Lagoon is a game that's strongly etched in my memory. Simply put, it is an Ys clone, and it tries to be like Ys on every level, but always hits slightly below the mark. It is a game so content to be as generic as possible, that it really stands out. Lagoon certainly is not the best adventure/RPG in the known universe, but it may be worth a second look.
6.5/10Lagoon is viewed from an overhead perspective, similar to The Legend of Zelda: A Link to the Past. The first thing you'll notice is that the character sprites, buildings, and other objects are very large, but lacking in detail. And it is this blasť look that strikes me the most about Lagoon's graphics because it accentuates the offbeat details when they do appear. The church looks pretty blasť, but aren't those stained-glass windows gorgeous? I was dazzled by the Silence Cave, where the rocks appear as twinkling stars and a moon on the walls. One thing I love in 2D games are areas where you are up on a high mountain ledge and can see the world below you. As you move, that background scrolls more slowly than the one you're on (ie, A Link to the Past's Death Mountain or Final Fantasy 4's Mt. Hobs/Ordeals). Lagoon has plenty of those, and they don't disappoint. Lagoon's artists weren't even afraid to throw in some things that defy logic, such as a desert town where melted blue faces ooze out of the ground.
The enemies of Lagoon look almost like prerendered computer models (a la Donkey Kong Country), and I'm not quite sure how that style was achieved on a game made in 1990. The bosses are all huge, colorful, very well-drawn creatures. I was mesmerized by the knight whose giant head and hands slowly rise and sink out of the floor, and the six-winged white eagle whom you fight on a starfield background that looks like it belongs in an Enix-Quintet game.
8/10Lagoon eschews the symphonic style of music common to many RPGs and adventure games in favor of rock tunes complete with snare drums, high-hats, and metal guitar. This, again, was a move most obviously inspired by the Ys series. Lagoon's music is quite impressive at times (Dwarf Cave, Elf Field, the two opening numbers, and the boss themes come to mind), but it is not quite as high-quality as the Ys music it so desperately tries to imitate. Lagoon isn't all about rock'n'roll, either. Many of the town themes are spine-tingling scary (Denegul, Voloh), and in some cases, very depressing (Poper). I've also noticed an odd similarity between many of Lagoon's more melodic pieces, such as Gold Cave, and the music in the SNES game Drakkhen, though I'm unsure if there's a connection.
Lagoon also features some decent sound effects, although your sword makes a metallic "ping!" that doesn't seem right. Bosses all let out the same elephantine shriek upon defeat. Overall, it's not as much of a joy as the music is, but there are some decent explosions when things get blown up "real good".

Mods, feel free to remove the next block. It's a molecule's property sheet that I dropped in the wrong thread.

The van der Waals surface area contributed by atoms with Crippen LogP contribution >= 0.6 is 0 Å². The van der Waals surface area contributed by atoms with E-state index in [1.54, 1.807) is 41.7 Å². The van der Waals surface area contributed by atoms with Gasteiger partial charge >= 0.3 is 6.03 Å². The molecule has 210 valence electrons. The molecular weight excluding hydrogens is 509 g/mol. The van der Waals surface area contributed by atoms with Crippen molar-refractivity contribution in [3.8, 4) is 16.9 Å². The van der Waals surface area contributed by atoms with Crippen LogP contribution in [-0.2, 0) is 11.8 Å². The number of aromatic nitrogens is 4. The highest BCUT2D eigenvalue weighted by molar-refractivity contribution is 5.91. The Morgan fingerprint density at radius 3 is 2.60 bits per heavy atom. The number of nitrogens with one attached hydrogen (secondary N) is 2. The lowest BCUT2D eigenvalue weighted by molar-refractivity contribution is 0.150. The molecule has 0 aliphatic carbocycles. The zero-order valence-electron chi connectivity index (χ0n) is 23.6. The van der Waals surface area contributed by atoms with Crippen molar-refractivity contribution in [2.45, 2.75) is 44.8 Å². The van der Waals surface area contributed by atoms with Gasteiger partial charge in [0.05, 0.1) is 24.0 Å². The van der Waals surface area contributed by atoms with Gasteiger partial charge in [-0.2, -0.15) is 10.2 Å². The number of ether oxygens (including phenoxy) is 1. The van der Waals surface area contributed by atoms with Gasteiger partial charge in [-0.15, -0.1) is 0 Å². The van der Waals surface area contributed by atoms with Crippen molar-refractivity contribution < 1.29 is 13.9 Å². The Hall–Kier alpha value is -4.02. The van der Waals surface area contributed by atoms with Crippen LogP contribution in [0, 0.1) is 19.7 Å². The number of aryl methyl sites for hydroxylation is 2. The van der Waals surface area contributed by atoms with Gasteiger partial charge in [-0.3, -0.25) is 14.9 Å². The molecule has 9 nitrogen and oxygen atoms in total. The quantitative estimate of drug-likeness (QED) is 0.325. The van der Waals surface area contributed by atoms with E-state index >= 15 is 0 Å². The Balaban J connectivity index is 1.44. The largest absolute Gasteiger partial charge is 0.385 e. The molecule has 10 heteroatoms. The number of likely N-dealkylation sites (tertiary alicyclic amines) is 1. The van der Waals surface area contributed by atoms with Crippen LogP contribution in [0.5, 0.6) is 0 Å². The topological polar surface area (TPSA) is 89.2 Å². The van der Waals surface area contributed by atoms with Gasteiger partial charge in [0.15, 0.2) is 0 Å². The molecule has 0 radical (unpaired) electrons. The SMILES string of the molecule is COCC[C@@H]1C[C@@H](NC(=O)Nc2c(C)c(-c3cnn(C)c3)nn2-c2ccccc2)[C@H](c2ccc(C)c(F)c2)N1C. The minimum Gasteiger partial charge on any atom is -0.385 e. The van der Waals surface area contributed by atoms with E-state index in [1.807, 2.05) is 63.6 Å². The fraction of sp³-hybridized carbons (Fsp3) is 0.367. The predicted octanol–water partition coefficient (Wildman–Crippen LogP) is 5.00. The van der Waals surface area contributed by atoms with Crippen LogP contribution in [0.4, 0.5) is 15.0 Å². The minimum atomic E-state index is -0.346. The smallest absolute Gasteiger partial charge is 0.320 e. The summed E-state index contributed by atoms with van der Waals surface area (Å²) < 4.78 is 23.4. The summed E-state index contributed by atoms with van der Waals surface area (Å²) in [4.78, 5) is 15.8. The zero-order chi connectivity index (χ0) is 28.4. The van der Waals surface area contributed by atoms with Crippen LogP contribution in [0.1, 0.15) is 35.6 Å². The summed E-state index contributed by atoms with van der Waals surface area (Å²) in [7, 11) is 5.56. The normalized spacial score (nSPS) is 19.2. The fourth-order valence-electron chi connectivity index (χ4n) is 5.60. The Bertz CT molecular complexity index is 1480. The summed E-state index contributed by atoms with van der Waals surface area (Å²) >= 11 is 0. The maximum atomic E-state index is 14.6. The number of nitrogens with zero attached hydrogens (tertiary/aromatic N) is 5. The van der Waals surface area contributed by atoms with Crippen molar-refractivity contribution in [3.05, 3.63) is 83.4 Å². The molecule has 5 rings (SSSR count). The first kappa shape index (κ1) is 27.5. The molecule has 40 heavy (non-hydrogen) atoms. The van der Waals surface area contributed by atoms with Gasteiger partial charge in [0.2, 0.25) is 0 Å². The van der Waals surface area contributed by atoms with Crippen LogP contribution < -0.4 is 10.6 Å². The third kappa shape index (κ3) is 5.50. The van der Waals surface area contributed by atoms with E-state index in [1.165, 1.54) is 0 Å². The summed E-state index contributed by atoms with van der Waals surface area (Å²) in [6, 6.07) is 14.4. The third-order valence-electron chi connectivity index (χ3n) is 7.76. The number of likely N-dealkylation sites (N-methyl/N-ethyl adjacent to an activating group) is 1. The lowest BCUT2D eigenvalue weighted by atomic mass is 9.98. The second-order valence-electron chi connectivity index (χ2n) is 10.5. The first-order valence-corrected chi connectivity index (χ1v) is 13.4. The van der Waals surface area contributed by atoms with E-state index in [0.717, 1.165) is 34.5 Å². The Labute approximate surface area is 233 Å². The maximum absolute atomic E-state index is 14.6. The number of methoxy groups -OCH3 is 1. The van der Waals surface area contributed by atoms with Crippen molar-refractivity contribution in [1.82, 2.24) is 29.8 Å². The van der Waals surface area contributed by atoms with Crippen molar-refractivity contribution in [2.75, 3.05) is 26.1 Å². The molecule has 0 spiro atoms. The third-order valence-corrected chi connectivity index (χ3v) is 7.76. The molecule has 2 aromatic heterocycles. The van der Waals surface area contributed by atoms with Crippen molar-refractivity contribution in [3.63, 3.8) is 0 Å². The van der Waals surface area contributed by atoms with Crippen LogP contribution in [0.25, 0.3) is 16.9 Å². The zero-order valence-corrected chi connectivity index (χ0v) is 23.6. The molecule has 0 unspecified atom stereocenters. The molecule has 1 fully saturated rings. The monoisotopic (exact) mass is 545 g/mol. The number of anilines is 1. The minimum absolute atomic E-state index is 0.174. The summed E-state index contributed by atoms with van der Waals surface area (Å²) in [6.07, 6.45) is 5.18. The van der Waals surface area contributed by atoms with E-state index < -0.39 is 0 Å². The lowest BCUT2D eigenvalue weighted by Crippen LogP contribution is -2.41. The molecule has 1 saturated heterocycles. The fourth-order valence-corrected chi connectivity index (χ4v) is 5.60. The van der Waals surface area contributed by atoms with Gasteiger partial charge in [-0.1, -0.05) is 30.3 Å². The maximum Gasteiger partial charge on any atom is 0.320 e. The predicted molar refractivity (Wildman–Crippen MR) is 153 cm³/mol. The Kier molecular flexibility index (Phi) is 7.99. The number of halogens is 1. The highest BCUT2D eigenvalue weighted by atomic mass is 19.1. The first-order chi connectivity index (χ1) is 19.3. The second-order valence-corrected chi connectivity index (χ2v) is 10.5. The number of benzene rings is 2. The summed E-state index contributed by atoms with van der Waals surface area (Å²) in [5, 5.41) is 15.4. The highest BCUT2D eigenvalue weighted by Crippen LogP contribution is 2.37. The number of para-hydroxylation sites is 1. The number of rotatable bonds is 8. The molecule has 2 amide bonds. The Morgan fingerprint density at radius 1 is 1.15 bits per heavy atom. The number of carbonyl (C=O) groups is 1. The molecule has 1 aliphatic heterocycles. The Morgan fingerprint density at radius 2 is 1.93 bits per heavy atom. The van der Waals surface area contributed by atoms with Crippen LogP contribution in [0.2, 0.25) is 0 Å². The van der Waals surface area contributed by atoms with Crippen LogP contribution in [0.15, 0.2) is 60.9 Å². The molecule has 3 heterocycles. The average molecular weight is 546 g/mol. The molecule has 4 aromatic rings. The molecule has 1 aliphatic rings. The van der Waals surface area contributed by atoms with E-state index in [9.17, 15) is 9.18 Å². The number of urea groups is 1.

For the most part, Lagoon's control is responsive enough, but there's one minor catch, and if you've heard anything about Lagoon, chances are, this is what you've heard: Your sword has a ridiculously short range. I'm not sure if this was some attempt at imitating the Ys style of bumping into enemies to kill them, or if Nasir just has no arms. I'm tempted to think the latter, mainly because you don't exactly bump enemies to beat them. You do, in fact, have to hit them with that feather-like obscenity. If you're used to playing Zelda games or games like Crystalis and Secret of Mana, this will most likely piss you off at first, but eventually, you can get used to it. Nasir also has the (unique among adventure games) ability to jump. Jumping is actually fun to do because of the way Nasir "glides", and, believe it or not, there are areas where you must jump over pits. You will also eventually learn to use magic spells, which gives you a much-needed long-range attack.
7/10The waters surrounding Lagoon Castle have nourished the world for many eons, but lately the water has become muddy, spreading disease and famine. You, as Nasir, are sent by your mentor, Mathias, to seek the cause of this plague and nullify it. Mathias vaguely mentions that you have been raised to be the "Champion of the Light", and you are sent on your way. You'll poke around towns and dungeons, helping people solve their problems and fighting mischievous bosses, who have to be, you know, disposed of so that those muddy waters will become sparkling clean again. (Well, how did you expect you'd clean up the mess, with a sponge?)
The main plot does involve rescuing a princess, but thankfully, this plays second fiddle to the curious connection between Nasir and the mysterious Thor character. It amazes me that, despite the few brief meetings you have with Thor, I actually cared as much as I did about his fate at the end of the game.